When Dolly Parton writes a song, it’s her song — no exceptions. Not even for the King of Rock ‘n’ Roll.
Parton was asked during an appearance on BBC 2 Radio whether it was true that she wouldn’t let Elvis Presley record a version of her 1974 hit “I Will Always Love You.”
“I wouldn’t let Colonel Tom Parker [record the song],” she clarified. Parker, a Dutch-born carnival barker turned music impresario, was Presley’s longtime manager and known and often criticized for his cutthroat business style.
Parton went on to note that Presley had a deep admiration for the track.
“See, Elvis loved the song. In fact, I talked to Priscilla [Presley] not very long ago,” Parton said. “She said to me, ‘You know, Elvis sang that song to me when we walked down the courthouse steps when we got divorced. He was singing to me ‘I Will Always Love You.’”
The “Jolene” singer recalled that Presley “loved the song” and had crafted his own take on it. She was so ecstatic about the idea that she initially agreed to watch the “Love Me Tender” artist as he laid down the track. However, one last-moment snag forced her to call off the whole project.
“(T)he night before (the recording session), Colonel Tom Parker calls me and says, ‘Well, you know we don’t record anything with Elvis unless we have publishing on it, or at least half the publishing,’” Parton remembered. “Well, I said, because I had a No. 1 song on it, I said, ‘This is the most important copyright in my whole publishing company, and I can’t do that.’”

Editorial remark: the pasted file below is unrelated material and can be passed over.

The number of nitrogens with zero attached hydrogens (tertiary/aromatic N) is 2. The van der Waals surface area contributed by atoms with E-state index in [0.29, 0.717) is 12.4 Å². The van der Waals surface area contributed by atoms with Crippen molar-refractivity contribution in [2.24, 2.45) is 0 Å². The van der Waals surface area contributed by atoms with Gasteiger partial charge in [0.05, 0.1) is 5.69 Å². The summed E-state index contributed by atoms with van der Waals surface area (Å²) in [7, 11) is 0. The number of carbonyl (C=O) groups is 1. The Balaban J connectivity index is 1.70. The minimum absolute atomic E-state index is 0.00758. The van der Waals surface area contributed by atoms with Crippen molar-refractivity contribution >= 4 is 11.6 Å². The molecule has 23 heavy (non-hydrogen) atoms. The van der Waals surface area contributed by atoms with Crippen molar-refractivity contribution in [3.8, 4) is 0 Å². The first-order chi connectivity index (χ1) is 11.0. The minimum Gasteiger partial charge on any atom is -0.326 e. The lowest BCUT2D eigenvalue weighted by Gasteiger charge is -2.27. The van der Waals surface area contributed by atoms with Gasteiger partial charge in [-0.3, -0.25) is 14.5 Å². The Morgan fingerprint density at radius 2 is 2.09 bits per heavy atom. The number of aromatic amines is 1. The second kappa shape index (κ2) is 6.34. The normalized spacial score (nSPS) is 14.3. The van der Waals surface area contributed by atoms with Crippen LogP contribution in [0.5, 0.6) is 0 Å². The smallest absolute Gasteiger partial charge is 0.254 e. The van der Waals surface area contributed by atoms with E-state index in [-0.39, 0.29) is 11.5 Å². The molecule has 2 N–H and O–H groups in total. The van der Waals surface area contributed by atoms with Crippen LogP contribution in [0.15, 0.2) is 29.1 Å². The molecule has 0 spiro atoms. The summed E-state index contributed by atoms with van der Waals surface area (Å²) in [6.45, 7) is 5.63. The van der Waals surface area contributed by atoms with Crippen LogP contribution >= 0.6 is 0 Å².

Parton had already snagged the No. 1 spot on the Billboard Hot Country Songs chart with the original 1974 single, but her sentiment that the track was the most important copyright she owned proved prescient many years later.
In 1992, Whitney Houston’s “I Will Always Love You” cover for the soundtrack of “The Bodyguard” launched the song into a whole new level of fame. Houston’s rendition spent a then-record 14 weeks at the top of the Billboard Hot 100 chart and became a cultural phenomenon.
In a 2006 interview with CMT, the “Islands in the Stream” artist spoke about the hard decision she made to refuse Parker’s amendment regarding Presley’s recording and how it worked out in her favor in the end.
“I said [to Parker of the decision], ‘I’m really sorry,’ and I cried all night. I mean, it was like the worst thing. You know, it’s like, ‘Oh, my God … Elvis Presley,’” she said. “And other people were saying, ‘You’re nuts. It’s Elvis Presley. I mean, hell, I’d give him all of it.’ I said, ‘I can’t do that. Something in my heart says, ‘Don’t do that.’
“And I just didn’t do it, and they just didn’t do it. But I always wondered what it would sound like. I know he’d kill it. Don’t you? He would have killed it. But anyway, so he didn’t. Then when Whitney [Houston’s version] came out, I made enough money to buy Graceland.”